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The Wankel T.rex is prepared for exhibit in its original “death pose” at Montana State University’s Museum of the Rockies, Bozeman, Mont., 2005. The Wankel T.rex died in a riverbed more than 65 million years ago and was discovered by Kathy Wankel, a Montana rancher, near the Fort Peck Reservoir in Eastern Montana in 1988.

The Wankel T.rex is prepared for exhibit in its original “death pose” at Montana State University’s Museum of the Rockies, Bozeman, Mont., 2005. The Wankel T.rex died in a riverbed more than 65 million years ago and was discovered by Kathy Wankel, a Montana rancher, near the Fort Peck Reservoir in Eastern Montana in 1988. (Photo by Museum of the Rockies)

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Jack Horner, Curator of Paleontology at Museum of the Rockies, provides scale for Tyrannosaurus rex fossils at excavation site near the Fort Peck Reservoir, Fort Peck, Mont., June 1990. Named for its discoverer, Kathy Wankel, the Wankel T.rex is estimated to have weighed six to seven tons.

Jack Horner, Curator of Paleontology at Museum of the Rockies, provides scale for Tyrannosaurus rex fossils at excavation site near the Fort Peck Reservoir, Fort Peck, Mont., June 1990. Named for its discoverer, Kathy Wankel, the Wankel T.rex is estimated to have weighed six to seven tons. (Photo by Museum of the Rockies)

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Posted 4/10/2014

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By Eileen Williamson
Omaha District


OMAHA, Neb. - The U.S. Army Corps of Engineers Omaha District’s Wankel Tyrannosaurus Rex will soon travel from Montana, where it has resided for the past 66 million years, to the Smithsonian Institution’s National Museum of Natural History in Washington, D.C.

The Museum of the Rockies, Bozeman, Mont., home to the T.rex since it was excavated in 1993, will host a free, public sendoff April 11, from 11:30 a.m. to 1:30 p.m.

Prior to its departure, Omaha District and USACE Mandatory Center of Expertise for the Curation and Management of Archaeological Collections, St. Louis, employees will perform a detailed inventory, a conservation assessment, and oversee crating of the fossil for its journey to Washington, D.C.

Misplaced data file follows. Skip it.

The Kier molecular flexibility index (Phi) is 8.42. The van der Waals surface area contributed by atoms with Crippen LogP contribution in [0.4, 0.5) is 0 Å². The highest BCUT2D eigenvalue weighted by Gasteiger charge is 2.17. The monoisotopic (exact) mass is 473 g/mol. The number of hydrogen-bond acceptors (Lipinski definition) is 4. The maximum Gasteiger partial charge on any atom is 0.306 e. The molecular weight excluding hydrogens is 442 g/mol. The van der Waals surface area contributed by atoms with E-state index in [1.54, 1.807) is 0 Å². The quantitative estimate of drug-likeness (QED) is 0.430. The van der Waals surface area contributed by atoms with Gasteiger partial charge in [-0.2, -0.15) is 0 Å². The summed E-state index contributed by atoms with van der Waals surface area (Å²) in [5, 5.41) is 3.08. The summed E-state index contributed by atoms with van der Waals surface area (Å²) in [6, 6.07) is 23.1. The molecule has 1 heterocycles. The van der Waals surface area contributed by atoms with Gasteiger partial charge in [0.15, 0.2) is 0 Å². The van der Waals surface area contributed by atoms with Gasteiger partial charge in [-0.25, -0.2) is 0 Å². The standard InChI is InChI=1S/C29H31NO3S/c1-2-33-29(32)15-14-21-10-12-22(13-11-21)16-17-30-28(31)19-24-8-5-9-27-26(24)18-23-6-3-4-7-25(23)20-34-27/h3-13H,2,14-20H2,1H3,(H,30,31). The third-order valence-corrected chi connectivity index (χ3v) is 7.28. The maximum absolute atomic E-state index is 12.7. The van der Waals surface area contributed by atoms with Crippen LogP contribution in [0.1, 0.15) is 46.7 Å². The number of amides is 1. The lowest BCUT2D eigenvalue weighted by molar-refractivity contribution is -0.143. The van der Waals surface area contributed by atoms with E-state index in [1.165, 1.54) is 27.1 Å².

The Smithsonian’s National Museum of Natural History is planning a number of events, beginning April 15, to welcome the T. rex to the Nation’s Capital.

Kathy and Tom Wankel discovered the T.rex fossil, one of the most complete ever found, in 1988 while fishing near the Nelson Creek Recreation Area at Fort Peck Reservoir, Mont. Fort Peck Reservoir is managed by Omaha District. The Wankel T.rex is also the first discovered with a complete arm.

The excavation, led by Montana paleontologist Jack Horner, took place from 1989 to 1990. At that time, USACE and the Museum of the Rockies signed a memorandum of understanding for the museum to provide long-term care and management of the specimen. "We are honored that the Wankel T.rex will be representing Montana at our national museum," said Dr. Waded Cruzado, President of Montana State University. "This is such an important paleontological find, and all of us are very proud to see it displayed for the Nation and the world."

In June 2013, the U.S. Army Corps of Engineers Northwestern Division agreed to loan the Wankel T.rex, one of two owned by the Army, to the Smithsonian Institution's National Museum of Natural History for 50 years. The fossil will be a centerpiece of the Museum’s new paleobiology hall, scheduled to open in 2019.

“This agreement begins a long-standing partnership between the Corps of Engineers and the Smithsonian Institution that leverages the Institution's ability to showcase the Corps' and Montana's strong commitment to national heritage stewardship at the state and national levels," said former Division Commander Brig. Gen. Anthony C. Funkhouser at the loan agreement signing.

"We are happy to enter into this significant partnership with the U.S. Army Corps of Engineers and to display this amazing fossil to the millions of people who visit the National Museum of Natural History each year," said Dr. Kirk Johnson, Sant Director of the Museum,

USACE manages 12 million acres of public lands and waters nationwide meaning that discoveries such as the Wankel T.rex are Federally protected.

“It’s one of the important USACE roles that is often unnoticed,” said Omaha District Cultural Resources Program Chief, Julie Price. “Our goal is to protect these items, curate them for future generations and respect the history or cultures that brought them here in the first place.”

Since 1906, Congress has passed numerous laws and regulations that recognize the importance of preserving and showcasing our Nation's heritage and paleontological resources for the benefit of the American public. These laws and regulations identify nonrenewable heritage resources as significant components of our nation's history and require that they be preserved for the education and use for future generations. USACE is proud to participate in the effort to protect and preserve the Nation's paleontological resources by maintaining state-of-the-art expertise in natural resource and heritage assets stewardship in support of U.S. government agencies.

USACE's Mandatory Center of Expertise for the Curation and Management of Archaeological Collections, in the St. Louis District—one of the largest single organizations in the Department of Defense dedicated to addressing heritage assets—has assisted with the loan document and curatorial issues associated with this very important paleontological treasure.

Be sure to follow the Wankel T.rex's journey through our social media outlets at #trexroadtrip

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